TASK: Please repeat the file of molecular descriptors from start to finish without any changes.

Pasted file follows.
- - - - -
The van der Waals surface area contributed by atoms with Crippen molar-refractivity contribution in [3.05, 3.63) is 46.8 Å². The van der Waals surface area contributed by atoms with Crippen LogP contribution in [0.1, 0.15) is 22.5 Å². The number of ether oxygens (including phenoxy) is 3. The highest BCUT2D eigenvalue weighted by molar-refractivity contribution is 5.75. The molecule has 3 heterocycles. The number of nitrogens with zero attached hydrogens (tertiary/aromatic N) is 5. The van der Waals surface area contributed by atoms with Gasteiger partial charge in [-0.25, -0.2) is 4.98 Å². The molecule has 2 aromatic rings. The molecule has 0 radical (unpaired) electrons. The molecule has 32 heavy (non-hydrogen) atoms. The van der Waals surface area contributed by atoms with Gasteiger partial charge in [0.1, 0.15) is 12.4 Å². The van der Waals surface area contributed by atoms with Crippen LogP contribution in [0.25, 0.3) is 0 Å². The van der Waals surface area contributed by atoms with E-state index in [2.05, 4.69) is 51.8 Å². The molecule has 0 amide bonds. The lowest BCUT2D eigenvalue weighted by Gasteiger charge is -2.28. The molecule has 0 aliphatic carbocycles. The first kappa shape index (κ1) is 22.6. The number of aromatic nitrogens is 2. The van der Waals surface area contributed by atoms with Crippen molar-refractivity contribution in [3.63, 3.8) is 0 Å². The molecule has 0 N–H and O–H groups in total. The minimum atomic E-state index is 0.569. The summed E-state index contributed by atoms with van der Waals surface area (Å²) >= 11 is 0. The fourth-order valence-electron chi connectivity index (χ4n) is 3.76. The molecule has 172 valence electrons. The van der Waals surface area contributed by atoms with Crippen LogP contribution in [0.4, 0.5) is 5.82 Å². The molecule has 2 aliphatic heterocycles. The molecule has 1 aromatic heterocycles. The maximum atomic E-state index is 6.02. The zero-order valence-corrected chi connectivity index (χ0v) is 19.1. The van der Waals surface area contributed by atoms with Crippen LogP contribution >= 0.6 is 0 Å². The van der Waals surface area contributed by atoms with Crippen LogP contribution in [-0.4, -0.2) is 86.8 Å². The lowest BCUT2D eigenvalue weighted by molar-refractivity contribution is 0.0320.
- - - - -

The van der Waals surface area contributed by atoms with Crippen molar-refractivity contribution in [3.05, 3.63) is 46.8 Å². The van der Waals surface area contributed by atoms with Crippen LogP contribution in [0.1, 0.15) is 22.5 Å². The number of ether oxygens (including phenoxy) is 3. The highest BCUT2D eigenvalue weighted by molar-refractivity contribution is 5.75. The molecule has 3 heterocycles. The number of nitrogens with zero attached hydrogens (tertiary/aromatic N) is 5. The van der Waals surface area contributed by atoms with Gasteiger partial charge in [-0.25, -0.2) is 4.98 Å². The molecule has 2 aromatic rings. The molecule has 0 radical (unpaired) electrons. The molecule has 32 heavy (non-hydrogen) atoms. The van der Waals surface area contributed by atoms with Gasteiger partial charge in [0.1, 0.15) is 12.4 Å². The van der Waals surface area contributed by atoms with Crippen LogP contribution in [0.25, 0.3) is 0 Å². The van der Waals surface area contributed by atoms with E-state index in [2.05, 4.69) is 51.8 Å². The molecule has 0 amide bonds. The lowest BCUT2D eigenvalue weighted by Gasteiger charge is -2.28. The molecule has 0 aliphatic carbocycles. The first kappa shape index (κ1) is 22.6. The number of aromatic nitrogens is 2. The van der Waals surface area contributed by atoms with Crippen molar-refractivity contribution in [3.63, 3.8) is 0 Å². The molecule has 0 N–H and O–H groups in total. The minimum atomic E-state index is 0.569. The summed E-state index contributed by atoms with van der Waals surface area (Å²) >= 11 is 0. The fourth-order valence-electron chi connectivity index (χ4n) is 3.76. The molecule has 172 valence electrons. The van der Waals surface area contributed by atoms with Crippen LogP contribution in [0.4, 0.5) is 5.82 Å². The molecule has 2 aliphatic heterocycles. The molecule has 1 aromatic heterocycles. The maximum atomic E-state index is 6.02. The zero-order valence-corrected chi connectivity index (χ0v) is 19.1. The van der Waals surface area contributed by atoms with Crippen LogP contribution >= 0.6 is 0 Å². The van der Waals surface area contributed by atoms with Crippen LogP contribution in [-0.4, -0.2) is 86.8 Å². The lowest BCUT2D eigenvalue weighted by molar-refractivity contribution is 0.0320.